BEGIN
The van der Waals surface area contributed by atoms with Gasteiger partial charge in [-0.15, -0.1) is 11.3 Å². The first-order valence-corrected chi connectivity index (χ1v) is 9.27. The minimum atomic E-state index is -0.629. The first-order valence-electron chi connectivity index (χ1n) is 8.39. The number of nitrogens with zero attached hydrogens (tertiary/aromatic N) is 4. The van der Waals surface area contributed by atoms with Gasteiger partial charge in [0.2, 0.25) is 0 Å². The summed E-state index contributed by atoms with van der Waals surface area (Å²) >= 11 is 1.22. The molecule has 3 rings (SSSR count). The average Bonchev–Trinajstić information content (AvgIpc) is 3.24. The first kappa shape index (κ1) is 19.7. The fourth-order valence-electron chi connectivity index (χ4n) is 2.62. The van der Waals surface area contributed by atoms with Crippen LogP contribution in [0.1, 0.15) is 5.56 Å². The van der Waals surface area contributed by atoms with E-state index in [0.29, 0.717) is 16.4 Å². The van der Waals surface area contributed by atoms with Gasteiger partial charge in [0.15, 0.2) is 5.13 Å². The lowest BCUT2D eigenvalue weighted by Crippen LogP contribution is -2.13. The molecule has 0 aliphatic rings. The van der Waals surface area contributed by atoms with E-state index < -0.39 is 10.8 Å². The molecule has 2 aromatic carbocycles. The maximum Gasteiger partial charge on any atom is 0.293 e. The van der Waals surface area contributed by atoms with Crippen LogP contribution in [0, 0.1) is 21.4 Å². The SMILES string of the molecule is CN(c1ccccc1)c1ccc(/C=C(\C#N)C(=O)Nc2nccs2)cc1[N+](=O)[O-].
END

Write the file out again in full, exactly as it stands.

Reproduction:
The van der Waals surface area contributed by atoms with Gasteiger partial charge in [-0.15, -0.1) is 11.3 Å². The first-order valence-corrected chi connectivity index (χ1v) is 9.27. The minimum atomic E-state index is -0.629. The first-order valence-electron chi connectivity index (χ1n) is 8.39. The number of nitrogens with zero attached hydrogens (tertiary/aromatic N) is 4. The van der Waals surface area contributed by atoms with Gasteiger partial charge in [0.2, 0.25) is 0 Å². The summed E-state index contributed by atoms with van der Waals surface area (Å²) >= 11 is 1.22. The molecule has 3 rings (SSSR count). The average Bonchev–Trinajstić information content (AvgIpc) is 3.24. The first kappa shape index (κ1) is 19.7. The fourth-order valence-electron chi connectivity index (χ4n) is 2.62. The van der Waals surface area contributed by atoms with Crippen LogP contribution in [0.1, 0.15) is 5.56 Å². The van der Waals surface area contributed by atoms with E-state index in [0.29, 0.717) is 16.4 Å². The van der Waals surface area contributed by atoms with Gasteiger partial charge in [0.15, 0.2) is 5.13 Å². The lowest BCUT2D eigenvalue weighted by Crippen LogP contribution is -2.13. The molecule has 0 aliphatic rings. The van der Waals surface area contributed by atoms with E-state index < -0.39 is 10.8 Å². The molecule has 2 aromatic carbocycles. The maximum Gasteiger partial charge on any atom is 0.293 e. The van der Waals surface area contributed by atoms with Crippen LogP contribution in [0, 0.1) is 21.4 Å². The SMILES string of the molecule is CN(c1ccccc1)c1ccc(/C=C(\C#N)C(=O)Nc2nccs2)cc1[N+](=O)[O-].